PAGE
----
A hidden perk of ikebana: the kids dig it. Both Tessa and Cy immediately notice when I come home with a new arrangement, and they always give positive feedback, even if it’s clearly not their cuppa. “This is so beautiful!” one child will eagerly enthuse one week. And another time, the other may offer slightly more guarded praise along the lines of “No offense, but this is not really my favorite….but you did a really good job, Mama!”.
Tessa even tried it out herself. She picked the following flowers and vase and arranged them herself. I showed this arrangement to Kamata-sensei, and (surprise!) she praised it as well.
Every March we ikebana students set up our latest arrangements outside the school’s library for several days, and both kids came home the first day of the exhibition telling me which arrangements were their favorite. Cy mentioned a beautiful arrangement inside a log-shaped container that caught his eye, and it was one of my favorites too. When I told my friend Maria how much my son loved her piece, she paused, took a deep breath, and said, “Thank you. I can’t tell you how much that means to me.”
Another friend’s high school-aged son also shows remarkably strong opinions about her arrangements. Every week she and I go home and re-create our arrangements, then send each other photos of the results. I always ask about her son’s reaction, and he does not hold back. “I really like this one, Mom!” he might enthuse. Or another week: “It’s so very….symmetrical.” Or even: “Why is it so swept off to one side? It looks like [a bad combover of the current U.S. Commander in Chief].” Note the disdain for both overly symmetrical and overly asymmetrical arrangements.
I also enjoy the mix of parents that ikebana draws. Some of the class members have practiced for years, and their arrangements reflect their dedication. Sometimes I find it awkward to chat with someone with my terrible Japanese and their not-so-great English, struggling to find something to say. But standing in front of a stunning arrangement makes it easy, because it doesn’t take much to say “This is so beautiful. You did a great job!”. I know, it sounds corny–but it’s true. During the last class of the year one of the advanced students completed an arrangement with mushrooms and gourds. MUSHROOMS! It was insane, and fabulous.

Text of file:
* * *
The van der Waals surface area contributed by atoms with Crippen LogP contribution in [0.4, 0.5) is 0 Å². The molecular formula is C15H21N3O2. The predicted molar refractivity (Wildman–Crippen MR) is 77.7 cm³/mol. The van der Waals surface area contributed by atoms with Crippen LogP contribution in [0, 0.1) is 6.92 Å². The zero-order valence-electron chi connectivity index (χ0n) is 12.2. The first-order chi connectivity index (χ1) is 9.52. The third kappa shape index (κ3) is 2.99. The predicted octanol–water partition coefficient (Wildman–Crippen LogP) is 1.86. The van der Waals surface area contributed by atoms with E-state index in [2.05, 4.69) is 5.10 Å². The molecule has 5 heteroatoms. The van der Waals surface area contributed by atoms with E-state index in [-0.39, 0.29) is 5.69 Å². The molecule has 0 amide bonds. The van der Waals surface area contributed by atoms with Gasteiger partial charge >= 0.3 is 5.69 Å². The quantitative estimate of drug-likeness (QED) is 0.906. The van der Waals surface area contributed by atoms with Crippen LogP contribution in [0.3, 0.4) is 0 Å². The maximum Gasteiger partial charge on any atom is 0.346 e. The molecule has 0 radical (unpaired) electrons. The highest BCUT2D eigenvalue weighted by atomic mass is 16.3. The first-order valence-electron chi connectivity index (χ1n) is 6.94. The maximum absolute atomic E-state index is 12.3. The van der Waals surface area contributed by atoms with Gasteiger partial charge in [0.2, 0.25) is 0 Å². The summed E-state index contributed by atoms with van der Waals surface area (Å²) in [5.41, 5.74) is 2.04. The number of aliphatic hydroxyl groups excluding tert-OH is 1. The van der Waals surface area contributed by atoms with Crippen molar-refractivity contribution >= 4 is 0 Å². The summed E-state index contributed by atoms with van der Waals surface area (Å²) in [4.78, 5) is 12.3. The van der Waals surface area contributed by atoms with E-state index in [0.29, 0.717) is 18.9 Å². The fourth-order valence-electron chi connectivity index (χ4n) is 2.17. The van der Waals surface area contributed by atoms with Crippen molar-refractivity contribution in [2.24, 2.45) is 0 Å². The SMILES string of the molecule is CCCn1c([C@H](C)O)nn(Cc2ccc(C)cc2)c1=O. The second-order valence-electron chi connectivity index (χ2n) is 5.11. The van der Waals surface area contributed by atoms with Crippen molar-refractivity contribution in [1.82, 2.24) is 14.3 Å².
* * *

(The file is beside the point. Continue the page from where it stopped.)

Japan has a well-earned reputation of being a shockingly expensive place to live in or visit, but here’s a secret: flowers are surprisingly cheap, and abundant. Even the humblest blooms from the grocery store can shine in a classic, minimal ikebana arrangement. My friend Jeannie said it just right: “I love that you can buy just a few flowers and make it so beautiful for so little money.” She’s right. The flowers, stems, and leaves for a killer ikebana arrangement can cost as little as 1000 yen, or about $8.50 USD.
I’ve never been a particularly skilled painter or artist, so classes like painting ceramics or Japanese calligraphy don’t really appeal to me. I see the lovely plates that the participants create and immediately realize that the rather sad plate that I would likely create would end up getting shuttled from one house to the next and hopefully, mercifully broken somewhere along the way.
But ikebana’s so different! Instead of A Thing that I have created or painted and secretly hope gets smashed by the movers–ikebana is A Skill. When I eventually move back to Washington, DC and wish to create a little slice of Japan in my home, I will. I’ll buy a few flowers, then probably cut a few stems and leaves from the trees in our tiny city yard. I’ll assemble an arrangement that will hopefully make Kamata-sensei proud, and enjoy it as long as it lasts.